Zoo Buddy: Llamas don’t spit as much as you think
MONROE, La. (KNOE) - We’re back at the Louisiana Purchase Gardens & Zoo to meet Mickey the llama. He’s in the petting zoo area.
“Llamas are from South America, they live in the Andes Mountains along the mountains ranges and like in shrubs, grassy areas, stuff like that,” explains zookeeper Jaylee Walk. “They are herbivores, so they like to eat grass and graze. They also really like hay.”
She says their wool is very soft, and people will use it to make articles of clothing.
“These guys are pretty special animals because of their physiology,” says Walk. “They live in the high mountains, and […] it’s a high elevation and less oxygen in the air, […] so these guys have a lot of hemoglobin in their blood, which actually carries oxygen from the lungs to the rest of their body so that they can function properly in that high altitude.”
Walk says they’re pack animals and can walk for long periods of time.
“People will use them to carry heavy loads in South America primarily, they will use them to carry heavy loads for 20 miles at a time. So they are used to carrying big, heavy backpacks and stuff all over. So they’re really tough. […] And a fun fact, they communicate by humming. So I know that sounds kind of odd. And I can’t really explain why, but they do communicate by humming with each other.”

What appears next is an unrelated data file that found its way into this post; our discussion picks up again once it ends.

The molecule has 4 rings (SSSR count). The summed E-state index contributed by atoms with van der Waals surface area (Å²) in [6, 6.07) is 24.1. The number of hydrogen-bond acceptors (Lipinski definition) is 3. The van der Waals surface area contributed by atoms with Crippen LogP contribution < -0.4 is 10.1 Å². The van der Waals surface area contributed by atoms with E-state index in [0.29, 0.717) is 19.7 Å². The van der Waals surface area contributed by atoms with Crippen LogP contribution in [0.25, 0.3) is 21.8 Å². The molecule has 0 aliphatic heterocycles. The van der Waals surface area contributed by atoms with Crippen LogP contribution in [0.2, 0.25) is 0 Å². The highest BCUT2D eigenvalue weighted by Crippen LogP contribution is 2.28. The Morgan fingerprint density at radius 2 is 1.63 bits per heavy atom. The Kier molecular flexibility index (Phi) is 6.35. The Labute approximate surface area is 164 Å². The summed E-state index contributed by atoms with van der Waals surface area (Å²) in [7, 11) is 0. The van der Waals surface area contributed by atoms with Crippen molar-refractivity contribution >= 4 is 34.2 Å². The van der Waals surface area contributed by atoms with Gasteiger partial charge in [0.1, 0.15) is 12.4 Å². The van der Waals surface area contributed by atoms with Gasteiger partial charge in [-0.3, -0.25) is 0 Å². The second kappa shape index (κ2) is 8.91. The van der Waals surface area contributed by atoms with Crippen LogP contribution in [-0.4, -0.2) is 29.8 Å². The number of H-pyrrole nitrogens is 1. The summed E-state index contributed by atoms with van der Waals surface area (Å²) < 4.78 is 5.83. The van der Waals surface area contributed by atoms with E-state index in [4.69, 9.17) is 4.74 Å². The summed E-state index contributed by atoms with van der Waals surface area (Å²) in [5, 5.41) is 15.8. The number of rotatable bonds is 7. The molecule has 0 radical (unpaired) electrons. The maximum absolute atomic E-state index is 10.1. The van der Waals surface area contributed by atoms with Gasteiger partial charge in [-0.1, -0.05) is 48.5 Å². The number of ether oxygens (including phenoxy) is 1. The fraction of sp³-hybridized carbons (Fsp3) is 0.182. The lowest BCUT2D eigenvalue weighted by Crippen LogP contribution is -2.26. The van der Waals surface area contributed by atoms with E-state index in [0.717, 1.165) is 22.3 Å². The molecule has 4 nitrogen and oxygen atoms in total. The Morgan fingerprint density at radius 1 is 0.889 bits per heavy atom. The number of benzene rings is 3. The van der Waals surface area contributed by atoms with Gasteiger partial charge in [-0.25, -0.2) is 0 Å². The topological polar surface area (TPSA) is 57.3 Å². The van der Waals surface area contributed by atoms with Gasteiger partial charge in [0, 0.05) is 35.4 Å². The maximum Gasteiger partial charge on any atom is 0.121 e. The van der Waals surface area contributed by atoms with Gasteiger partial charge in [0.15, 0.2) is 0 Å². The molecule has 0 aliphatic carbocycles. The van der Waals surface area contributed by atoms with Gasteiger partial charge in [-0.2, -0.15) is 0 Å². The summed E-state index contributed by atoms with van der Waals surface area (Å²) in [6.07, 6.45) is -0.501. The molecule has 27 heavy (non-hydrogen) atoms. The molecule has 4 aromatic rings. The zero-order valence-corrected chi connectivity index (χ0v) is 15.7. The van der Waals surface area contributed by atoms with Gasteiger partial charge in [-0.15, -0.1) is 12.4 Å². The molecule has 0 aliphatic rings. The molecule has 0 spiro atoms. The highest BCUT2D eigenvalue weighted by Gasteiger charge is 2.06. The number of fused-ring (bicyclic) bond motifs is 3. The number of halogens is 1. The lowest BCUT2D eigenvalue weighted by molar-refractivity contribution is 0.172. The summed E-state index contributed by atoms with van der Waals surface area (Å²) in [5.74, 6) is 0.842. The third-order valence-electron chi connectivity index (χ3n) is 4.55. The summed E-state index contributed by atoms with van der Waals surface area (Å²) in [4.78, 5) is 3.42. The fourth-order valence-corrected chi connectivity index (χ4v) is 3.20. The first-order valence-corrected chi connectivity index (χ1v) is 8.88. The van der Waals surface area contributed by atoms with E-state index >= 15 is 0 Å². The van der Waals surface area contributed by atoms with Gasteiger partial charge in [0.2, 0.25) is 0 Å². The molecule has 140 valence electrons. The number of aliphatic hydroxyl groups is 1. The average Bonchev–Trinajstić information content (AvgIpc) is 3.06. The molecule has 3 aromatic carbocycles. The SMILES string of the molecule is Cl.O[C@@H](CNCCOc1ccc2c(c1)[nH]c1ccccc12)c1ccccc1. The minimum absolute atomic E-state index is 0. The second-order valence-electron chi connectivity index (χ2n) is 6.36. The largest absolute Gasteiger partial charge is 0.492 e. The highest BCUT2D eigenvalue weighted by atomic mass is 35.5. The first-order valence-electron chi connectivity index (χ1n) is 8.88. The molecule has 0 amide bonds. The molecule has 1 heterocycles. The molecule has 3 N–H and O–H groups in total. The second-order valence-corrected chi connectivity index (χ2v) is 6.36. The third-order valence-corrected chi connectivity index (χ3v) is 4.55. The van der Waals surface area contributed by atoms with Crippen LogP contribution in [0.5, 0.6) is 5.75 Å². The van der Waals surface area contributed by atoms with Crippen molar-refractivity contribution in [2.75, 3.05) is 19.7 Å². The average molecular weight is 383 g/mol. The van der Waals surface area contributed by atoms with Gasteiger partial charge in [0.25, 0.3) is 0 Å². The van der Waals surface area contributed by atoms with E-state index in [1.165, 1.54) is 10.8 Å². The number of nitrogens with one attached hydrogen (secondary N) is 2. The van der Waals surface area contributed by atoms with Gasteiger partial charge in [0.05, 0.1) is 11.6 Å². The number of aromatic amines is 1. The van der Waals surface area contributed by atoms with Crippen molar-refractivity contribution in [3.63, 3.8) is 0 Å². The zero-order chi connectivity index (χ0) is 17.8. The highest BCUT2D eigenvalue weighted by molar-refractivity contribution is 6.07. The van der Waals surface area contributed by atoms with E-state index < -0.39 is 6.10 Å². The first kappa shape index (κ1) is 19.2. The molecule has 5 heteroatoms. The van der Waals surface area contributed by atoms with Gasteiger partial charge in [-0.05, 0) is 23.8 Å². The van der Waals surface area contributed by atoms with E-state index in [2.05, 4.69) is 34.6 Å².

She says llamas will spit as a defense mechanism, but it’s not their main way to combat something.
“But their primary defense mechanism is actually going to be the kick,” says Walk. “So if he’s irritated with me, he will actually give you a warning, which will be a stomp. And then he would probably do two warnings, two stomps and maybe a noise with the second one, and then he will actually kick. They do spit but they’re actually more likely to spit out another llama.” The petting zoo is close to the Louisiana Kitchen Garden and train ride.
“He probably takes the most selfies out of any of the animals in there […] and he loves banana peppers. That’s probably his favorite food here at the zoo,” says Lisa Taylor, General Curator at the zoo.
The zoo is open every day of the week from 10 a.m. to 5 p.m. and you can call them at (318) 329-2400 for more information. The boat ride, train ride, and reptile building are all back open!
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